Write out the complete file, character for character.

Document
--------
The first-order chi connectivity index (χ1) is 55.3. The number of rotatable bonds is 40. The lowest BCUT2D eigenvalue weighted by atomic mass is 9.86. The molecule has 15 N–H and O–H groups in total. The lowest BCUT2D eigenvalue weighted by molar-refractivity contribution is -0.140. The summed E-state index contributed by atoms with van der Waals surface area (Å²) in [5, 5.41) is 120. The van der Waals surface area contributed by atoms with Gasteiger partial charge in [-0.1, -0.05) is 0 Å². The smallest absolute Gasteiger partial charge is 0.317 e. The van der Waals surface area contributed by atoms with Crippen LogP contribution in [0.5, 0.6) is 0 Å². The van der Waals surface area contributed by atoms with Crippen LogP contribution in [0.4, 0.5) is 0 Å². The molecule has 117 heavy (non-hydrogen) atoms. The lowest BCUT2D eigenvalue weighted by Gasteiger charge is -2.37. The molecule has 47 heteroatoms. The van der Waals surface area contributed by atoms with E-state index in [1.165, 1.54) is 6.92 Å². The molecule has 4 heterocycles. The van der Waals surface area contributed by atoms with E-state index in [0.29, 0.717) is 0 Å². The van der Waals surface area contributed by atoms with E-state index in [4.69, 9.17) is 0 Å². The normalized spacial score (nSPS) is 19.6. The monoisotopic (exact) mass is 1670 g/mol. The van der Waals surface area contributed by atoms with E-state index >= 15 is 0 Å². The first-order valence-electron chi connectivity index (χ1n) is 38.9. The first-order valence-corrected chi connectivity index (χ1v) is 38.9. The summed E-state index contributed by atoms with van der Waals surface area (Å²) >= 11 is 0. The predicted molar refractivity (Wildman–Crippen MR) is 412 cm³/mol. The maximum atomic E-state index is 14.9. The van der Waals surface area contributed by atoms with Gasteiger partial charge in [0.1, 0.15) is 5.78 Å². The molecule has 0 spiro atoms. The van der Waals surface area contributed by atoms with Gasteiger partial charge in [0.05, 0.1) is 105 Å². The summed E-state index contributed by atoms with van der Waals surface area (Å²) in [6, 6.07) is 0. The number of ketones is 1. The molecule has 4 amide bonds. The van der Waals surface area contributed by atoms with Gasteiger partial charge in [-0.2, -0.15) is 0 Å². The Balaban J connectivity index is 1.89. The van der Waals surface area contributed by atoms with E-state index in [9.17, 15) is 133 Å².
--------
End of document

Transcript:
The first-order chi connectivity index (χ1) is 55.3. The number of rotatable bonds is 40. The lowest BCUT2D eigenvalue weighted by atomic mass is 9.86. The molecule has 15 N–H and O–H groups in total. The lowest BCUT2D eigenvalue weighted by molar-refractivity contribution is -0.140. The summed E-state index contributed by atoms with van der Waals surface area (Å²) in [5, 5.41) is 120. The van der Waals surface area contributed by atoms with Gasteiger partial charge in [-0.1, -0.05) is 0 Å². The smallest absolute Gasteiger partial charge is 0.317 e. The van der Waals surface area contributed by atoms with Crippen LogP contribution in [0.5, 0.6) is 0 Å². The van der Waals surface area contributed by atoms with Crippen LogP contribution in [0.4, 0.5) is 0 Å². The molecule has 117 heavy (non-hydrogen) atoms. The lowest BCUT2D eigenvalue weighted by Gasteiger charge is -2.37. The molecule has 47 heteroatoms. The van der Waals surface area contributed by atoms with E-state index in [1.165, 1.54) is 6.92 Å². The molecule has 4 heterocycles. The van der Waals surface area contributed by atoms with E-state index in [0.29, 0.717) is 0 Å². The van der Waals surface area contributed by atoms with E-state index in [4.69, 9.17) is 0 Å². The normalized spacial score (nSPS) is 19.6. The monoisotopic (exact) mass is 1670 g/mol. The van der Waals surface area contributed by atoms with E-state index >= 15 is 0 Å². The first-order valence-electron chi connectivity index (χ1n) is 38.9. The first-order valence-corrected chi connectivity index (χ1v) is 38.9. The summed E-state index contributed by atoms with van der Waals surface area (Å²) >= 11 is 0. The predicted molar refractivity (Wildman–Crippen MR) is 412 cm³/mol. The maximum atomic E-state index is 14.9. The van der Waals surface area contributed by atoms with Gasteiger partial charge in [0.1, 0.15) is 5.78 Å². The molecule has 0 spiro atoms. The van der Waals surface area contributed by atoms with Gasteiger partial charge in [0.05, 0.1) is 105 Å². The summed E-state index contributed by atoms with van der Waals surface area (Å²) in [6, 6.07) is 0. The number of ketones is 1. The molecule has 4 amide bonds. The van der Waals surface area contributed by atoms with Gasteiger partial charge in [-0.2, -0.15) is 0 Å². The Balaban J connectivity index is 1.89. The van der Waals surface area contributed by atoms with E-state index in [9.17, 15) is 133 Å².